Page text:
• Enhanced MPE/iX operating system with bundled Web-enabling technologies
• New partners
• New data center management and storage products
• New printers
Web-enabling technologies caught my eye right away and so I asked for some additional specifics. Alvina Nishimoto responded, "HP has assembled a large number of application development, middleware and enterprise management tools. For example, Speedware Autobahn (a software product) allows customers to Web enable their applications. In middleware, Level 8 Systems recently extended its Geneva message Queuing Services," Nishimoto said.
According to Nishimoto, Level 8 Systems’ Geneva Message Queuing middleware software allows application developers to easily convert HP e3000 business applications to Web-based applications to support an e-services model. HP and Level 8 have jointly announced a plan to co-market Geneva Message Queuing to HP e3000 customers.
"We see the Level 8 product as a strong offering for HP e3000 customers looking to deliver e-services," said Winston Prather. "Geneva Message Queuing provides a simple, reliable way to connect existing HP e3000 applications to the Web."
Level 8 is one of a growing number of HP business partners that is included on a detailed list of HP e3000 application/solution providers. The list can be found on the HP Web site at www.hp.com/go/3000partners.
Consultants can provide a number of services to help customers prepare the HP e3000 to be Web-enabled. The consulting firms were partnered because of their extensive HP 3000 knowledge as well as their ability to rapidly develop and grow a number of vital, bulletproof Web capabilities.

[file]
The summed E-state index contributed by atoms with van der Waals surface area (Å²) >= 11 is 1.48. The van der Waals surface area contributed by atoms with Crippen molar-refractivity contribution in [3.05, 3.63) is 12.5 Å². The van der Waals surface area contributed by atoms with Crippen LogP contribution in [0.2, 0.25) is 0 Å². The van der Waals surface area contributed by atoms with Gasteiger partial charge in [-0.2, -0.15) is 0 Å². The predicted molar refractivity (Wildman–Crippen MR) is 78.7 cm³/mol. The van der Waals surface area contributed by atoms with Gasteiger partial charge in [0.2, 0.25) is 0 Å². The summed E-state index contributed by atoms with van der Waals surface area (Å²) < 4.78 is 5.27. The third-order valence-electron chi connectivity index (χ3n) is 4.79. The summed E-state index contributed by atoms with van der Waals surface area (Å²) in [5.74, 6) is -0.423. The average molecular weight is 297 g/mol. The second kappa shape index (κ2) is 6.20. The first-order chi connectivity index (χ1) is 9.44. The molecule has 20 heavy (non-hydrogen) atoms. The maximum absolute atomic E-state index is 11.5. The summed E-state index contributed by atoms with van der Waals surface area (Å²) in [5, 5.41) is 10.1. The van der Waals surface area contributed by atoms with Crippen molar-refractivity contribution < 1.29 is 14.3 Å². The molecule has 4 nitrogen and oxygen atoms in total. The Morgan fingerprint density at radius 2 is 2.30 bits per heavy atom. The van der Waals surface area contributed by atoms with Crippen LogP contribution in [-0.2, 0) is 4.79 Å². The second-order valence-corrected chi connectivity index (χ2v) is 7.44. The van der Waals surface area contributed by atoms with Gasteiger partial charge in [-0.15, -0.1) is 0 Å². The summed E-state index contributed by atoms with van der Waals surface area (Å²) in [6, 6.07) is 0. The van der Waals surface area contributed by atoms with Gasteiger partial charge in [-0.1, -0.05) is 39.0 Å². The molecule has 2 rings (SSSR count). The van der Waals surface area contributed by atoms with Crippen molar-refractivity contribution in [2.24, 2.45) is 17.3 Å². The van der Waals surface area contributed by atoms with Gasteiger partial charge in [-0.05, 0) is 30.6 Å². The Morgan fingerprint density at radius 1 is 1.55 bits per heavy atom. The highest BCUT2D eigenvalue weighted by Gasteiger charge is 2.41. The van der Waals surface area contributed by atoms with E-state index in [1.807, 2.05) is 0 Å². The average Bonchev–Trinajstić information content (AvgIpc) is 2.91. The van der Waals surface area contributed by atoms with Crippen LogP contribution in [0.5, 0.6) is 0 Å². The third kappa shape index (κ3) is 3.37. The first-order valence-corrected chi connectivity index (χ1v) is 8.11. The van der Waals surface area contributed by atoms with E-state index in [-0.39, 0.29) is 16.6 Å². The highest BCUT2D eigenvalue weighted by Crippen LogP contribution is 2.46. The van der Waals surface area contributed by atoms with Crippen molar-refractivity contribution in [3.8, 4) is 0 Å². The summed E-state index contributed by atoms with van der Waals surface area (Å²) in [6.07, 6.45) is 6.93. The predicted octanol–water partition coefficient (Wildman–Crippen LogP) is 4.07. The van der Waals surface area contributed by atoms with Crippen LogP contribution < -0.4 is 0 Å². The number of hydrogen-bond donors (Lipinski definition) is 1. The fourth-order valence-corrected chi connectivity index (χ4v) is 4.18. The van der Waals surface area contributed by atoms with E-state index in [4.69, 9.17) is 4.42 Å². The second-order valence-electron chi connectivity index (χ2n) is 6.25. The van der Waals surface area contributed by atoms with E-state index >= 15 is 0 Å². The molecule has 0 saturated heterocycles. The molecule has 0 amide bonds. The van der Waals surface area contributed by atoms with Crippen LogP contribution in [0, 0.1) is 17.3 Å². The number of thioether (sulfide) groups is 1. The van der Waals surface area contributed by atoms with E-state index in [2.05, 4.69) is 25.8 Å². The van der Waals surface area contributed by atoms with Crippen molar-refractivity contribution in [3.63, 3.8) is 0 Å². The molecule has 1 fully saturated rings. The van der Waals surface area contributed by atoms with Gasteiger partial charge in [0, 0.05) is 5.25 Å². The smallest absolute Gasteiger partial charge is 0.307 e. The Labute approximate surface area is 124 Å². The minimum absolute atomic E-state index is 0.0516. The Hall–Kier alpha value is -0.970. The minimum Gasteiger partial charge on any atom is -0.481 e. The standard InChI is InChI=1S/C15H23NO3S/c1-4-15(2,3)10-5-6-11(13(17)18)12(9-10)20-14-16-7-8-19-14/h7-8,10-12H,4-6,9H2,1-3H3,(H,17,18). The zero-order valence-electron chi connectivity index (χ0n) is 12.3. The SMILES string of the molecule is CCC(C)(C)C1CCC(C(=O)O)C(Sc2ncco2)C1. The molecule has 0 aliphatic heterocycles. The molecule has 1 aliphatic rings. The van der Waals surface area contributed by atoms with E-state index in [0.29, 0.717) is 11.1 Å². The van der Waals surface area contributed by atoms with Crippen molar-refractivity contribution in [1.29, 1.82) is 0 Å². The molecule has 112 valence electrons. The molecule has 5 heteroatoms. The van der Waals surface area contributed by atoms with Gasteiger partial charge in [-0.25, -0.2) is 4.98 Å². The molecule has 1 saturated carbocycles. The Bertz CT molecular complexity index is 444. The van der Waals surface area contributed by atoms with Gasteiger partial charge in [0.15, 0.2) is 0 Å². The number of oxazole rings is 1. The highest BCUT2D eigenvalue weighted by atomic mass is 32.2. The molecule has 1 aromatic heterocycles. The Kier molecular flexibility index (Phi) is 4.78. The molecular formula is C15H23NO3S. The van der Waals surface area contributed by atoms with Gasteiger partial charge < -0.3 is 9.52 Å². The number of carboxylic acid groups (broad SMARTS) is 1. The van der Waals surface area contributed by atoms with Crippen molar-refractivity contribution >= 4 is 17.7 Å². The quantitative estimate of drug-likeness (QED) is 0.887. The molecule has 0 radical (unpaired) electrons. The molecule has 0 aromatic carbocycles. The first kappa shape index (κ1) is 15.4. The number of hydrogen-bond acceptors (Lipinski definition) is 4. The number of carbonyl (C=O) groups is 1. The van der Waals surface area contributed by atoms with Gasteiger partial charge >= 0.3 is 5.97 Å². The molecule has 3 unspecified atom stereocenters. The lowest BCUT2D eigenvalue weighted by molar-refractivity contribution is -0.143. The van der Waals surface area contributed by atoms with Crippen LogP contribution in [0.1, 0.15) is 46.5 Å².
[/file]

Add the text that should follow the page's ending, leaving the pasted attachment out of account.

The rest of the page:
The MPE/iX operating system has been a very stable and reliable performer. The announcement mentions Release 6.5. This release supports technologies essential for e-commerce and e-business. Security naturally becomes a very important part of the equation. I learned that the Secure Edition of the MPE/iX Web Server, based on Apache Web Server software, is not included in the 6.5 release. It is available for purchase. However, I confirmed that the standard edition of Apache Web server is included in this release.
Java 2 (Release 1.2.2) is also included in the 6.5 release and features the Java Database Connectivity Driver. The latest Java release includes:
• A number of security enhancements, including new APIs and tools, provide a more fine-grained access control with greater flexibility in implementing security through policies and permissions
• The Collections Framework provides capabilities of modeling many different data representations, such as Sets, Lists, Hashes and Maps
• The Extensions Framework supports dynamic extension of Java capabilities by installing Jar files
• Enhancements to the JavaBeans component architecture
• Enhancements to Remote Method Invocation and Serialization
• Better interoperability with CORBA through Java IDL and RMI over IIOP
Editor’s Note: For more on the HP e3000 announcement check out Editor at Large, Jean Nattkemper’s Special Report at www.hppro.com.